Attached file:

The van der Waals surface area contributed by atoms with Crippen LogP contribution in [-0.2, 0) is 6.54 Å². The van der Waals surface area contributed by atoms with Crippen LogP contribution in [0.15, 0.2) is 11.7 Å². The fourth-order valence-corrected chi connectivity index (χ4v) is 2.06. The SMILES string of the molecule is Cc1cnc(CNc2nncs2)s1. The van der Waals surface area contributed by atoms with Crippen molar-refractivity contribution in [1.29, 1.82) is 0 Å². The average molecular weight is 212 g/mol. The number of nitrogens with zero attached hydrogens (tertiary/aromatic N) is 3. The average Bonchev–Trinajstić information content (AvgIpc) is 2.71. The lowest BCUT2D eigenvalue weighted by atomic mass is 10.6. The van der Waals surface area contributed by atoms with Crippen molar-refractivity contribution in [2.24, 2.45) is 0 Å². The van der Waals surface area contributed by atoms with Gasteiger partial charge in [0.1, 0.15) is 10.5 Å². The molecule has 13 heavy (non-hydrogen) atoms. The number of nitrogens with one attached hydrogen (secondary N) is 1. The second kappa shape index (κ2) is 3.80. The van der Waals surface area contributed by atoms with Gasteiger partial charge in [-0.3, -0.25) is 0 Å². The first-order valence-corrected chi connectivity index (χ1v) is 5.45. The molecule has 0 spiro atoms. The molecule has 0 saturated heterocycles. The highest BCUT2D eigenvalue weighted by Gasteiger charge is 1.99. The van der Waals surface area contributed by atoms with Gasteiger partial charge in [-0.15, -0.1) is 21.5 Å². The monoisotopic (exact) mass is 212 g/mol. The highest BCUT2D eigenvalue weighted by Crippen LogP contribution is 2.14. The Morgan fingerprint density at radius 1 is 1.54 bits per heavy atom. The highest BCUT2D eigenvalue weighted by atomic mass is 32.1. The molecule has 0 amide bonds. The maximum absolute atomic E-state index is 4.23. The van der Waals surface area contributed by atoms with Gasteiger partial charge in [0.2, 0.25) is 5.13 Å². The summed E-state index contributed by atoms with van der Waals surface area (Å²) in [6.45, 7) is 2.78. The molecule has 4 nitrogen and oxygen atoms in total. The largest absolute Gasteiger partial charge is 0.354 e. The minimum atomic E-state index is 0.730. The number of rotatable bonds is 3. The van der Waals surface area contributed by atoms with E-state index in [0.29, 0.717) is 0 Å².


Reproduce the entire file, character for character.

The van der Waals surface area contributed by atoms with Crippen LogP contribution in [-0.2, 0) is 6.54 Å². The van der Waals surface area contributed by atoms with Crippen LogP contribution in [0.15, 0.2) is 11.7 Å². The fourth-order valence-corrected chi connectivity index (χ4v) is 2.06. The SMILES string of the molecule is Cc1cnc(CNc2nncs2)s1. The van der Waals surface area contributed by atoms with Crippen molar-refractivity contribution in [1.29, 1.82) is 0 Å². The average molecular weight is 212 g/mol. The number of nitrogens with zero attached hydrogens (tertiary/aromatic N) is 3. The average Bonchev–Trinajstić information content (AvgIpc) is 2.71. The lowest BCUT2D eigenvalue weighted by atomic mass is 10.6. The van der Waals surface area contributed by atoms with Crippen molar-refractivity contribution in [2.24, 2.45) is 0 Å². The van der Waals surface area contributed by atoms with Gasteiger partial charge in [0.1, 0.15) is 10.5 Å². The molecule has 13 heavy (non-hydrogen) atoms. The number of nitrogens with one attached hydrogen (secondary N) is 1. The second kappa shape index (κ2) is 3.80. The van der Waals surface area contributed by atoms with Gasteiger partial charge in [-0.3, -0.25) is 0 Å². The first-order valence-corrected chi connectivity index (χ1v) is 5.45. The molecule has 0 spiro atoms. The molecule has 0 saturated heterocycles. The highest BCUT2D eigenvalue weighted by Gasteiger charge is 1.99. The van der Waals surface area contributed by atoms with Gasteiger partial charge in [-0.15, -0.1) is 21.5 Å². The monoisotopic (exact) mass is 212 g/mol. The highest BCUT2D eigenvalue weighted by Crippen LogP contribution is 2.14. The Morgan fingerprint density at radius 1 is 1.54 bits per heavy atom. The highest BCUT2D eigenvalue weighted by atomic mass is 32.1. The molecule has 0 amide bonds. The maximum absolute atomic E-state index is 4.23. The van der Waals surface area contributed by atoms with Gasteiger partial charge in [0.2, 0.25) is 5.13 Å². The summed E-state index contributed by atoms with van der Waals surface area (Å²) in [6.45, 7) is 2.78. The molecule has 4 nitrogen and oxygen atoms in total. The largest absolute Gasteiger partial charge is 0.354 e. The minimum atomic E-state index is 0.730. The number of rotatable bonds is 3. The van der Waals surface area contributed by atoms with E-state index in [0.29, 0.717) is 0 Å².